It is your decision to delay your early SS benefit and stay on Medicaid.  

But also remember that at 62 and early retirement, your SS benefit is reduced - I am assuming that you have taken this into consideration when you gave the benefit number of $1500 - that is your reduced benefit, I assume.

 

Currently Medicare is available at 65 so you could get that and also get your (still EARLY, but not as early) SS benefit at 65 - the reduction to your SS benefit would not be as large as if you decide to get it at 62.

 

 

Sounds like to me, based on what you have said on your income situation, you are doing correct in withdrawing your application for early SS benefits and staying with Medicaid until you know more about your health condition and hopefully, get that fixed.

 

However, if you have not included the SS (early) reduction in that benefit figure - then you need to find out that benefit figure before you decide. 

 

At the face to face with a SS rep - make sure you know

1.  The early $$$$ benefit you will be getting at 62

2.  Your states income maximum for Medicaid

3.  Any other income / assets which your state may count for Medicaid eligibility

 

 Then you can make the best educated decision for yourself and go forward with the withdrawal or acceptance of your early SS benefits at 62.

 

 

 

 

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Periodic Contributor

Thanks for sticking with me.  Please explain what you mean by a "premium subsidy" for Obamacare.

 

I just took a look at healthcare.gov and the cheapest plan that came up was $1076 a month.  (Not doable for me ongoing.)

 

Another wrinkle is that I'm not sure if any of the doctors who perform this actually take Medicaid (more info about the procedure below).

 

Yes, my Social Security is definitely going to be $1566 a month or $18,792 a year.  But for the rest of 2018, if I get 5 months worth of S.S., that would be $7830 (with not much more projected other income).  In West Virginia where I live, the maximum single-person Medicaid income (I am single, no dependants) is $16,134 making me ineligible if it's calculated month-to-month.   I can get 10 months, but not 12.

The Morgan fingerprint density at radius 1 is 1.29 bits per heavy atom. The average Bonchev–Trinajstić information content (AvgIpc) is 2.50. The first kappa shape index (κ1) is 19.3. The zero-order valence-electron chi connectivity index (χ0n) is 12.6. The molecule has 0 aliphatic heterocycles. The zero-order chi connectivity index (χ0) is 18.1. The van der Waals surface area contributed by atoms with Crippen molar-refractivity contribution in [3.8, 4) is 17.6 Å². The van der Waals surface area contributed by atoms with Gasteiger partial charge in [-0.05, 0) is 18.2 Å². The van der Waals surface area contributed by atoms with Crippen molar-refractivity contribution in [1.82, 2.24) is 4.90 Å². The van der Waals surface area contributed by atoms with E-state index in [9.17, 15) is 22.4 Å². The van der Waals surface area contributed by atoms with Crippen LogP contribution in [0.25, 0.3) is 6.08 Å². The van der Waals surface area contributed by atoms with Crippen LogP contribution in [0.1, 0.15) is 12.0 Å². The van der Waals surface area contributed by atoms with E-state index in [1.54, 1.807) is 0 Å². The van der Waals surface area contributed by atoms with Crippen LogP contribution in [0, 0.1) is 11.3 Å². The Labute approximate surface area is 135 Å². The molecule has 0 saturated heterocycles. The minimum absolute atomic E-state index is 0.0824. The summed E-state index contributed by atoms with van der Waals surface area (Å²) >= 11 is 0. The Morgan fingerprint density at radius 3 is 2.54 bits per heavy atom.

So, I do have 3 questions:

1. What is a "premium subsidy" for Obamacare?

2. Is Medicaid eligibility figured month-to-month or based on the entire year?

3. Could I sign up for Obamacare temporarily, if need be, to get coverage on this condition?  

 

Any other insight is welcome.

 

Indeed, signing up for Obamacare might just solve the whole problem.  I could pay those premiums for a month or two or three.  This is definitely a pre-existing condition. 

 

The medical procedure I am looking at is for a chest wall deformity known as pectus excavatum and involves surgically inserting a bar into the chest.  First they have to evaluate with an MRI, I think, which is expensive in and of itself. In each individual's case the procedure may or may not be medically necessary  The bar will be removed in a couple of years (much simpler operation.)  So the up-front cost is where most of the expense will be.  Based on what I've read, in the U.S. you're talking $50,000+. 

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@RobertC767060

Here is an easy way for you to estimate what your Obamacare insurance cost would have been for 2018 - if you were receiving your early SS benefit for all of 2018.

Kaiser Family Foundation - Obamacare Health Insurance Marketplace ESTIMATOR 2018

 

just fill in the blanks about your geographical area, use the income that you will get from Ss or any other place, answer the other questions about you - age, children, smoker, etc. and hit submit - it will tell you how much it would have costed in 2018 and what type of subsidy you would have gotten.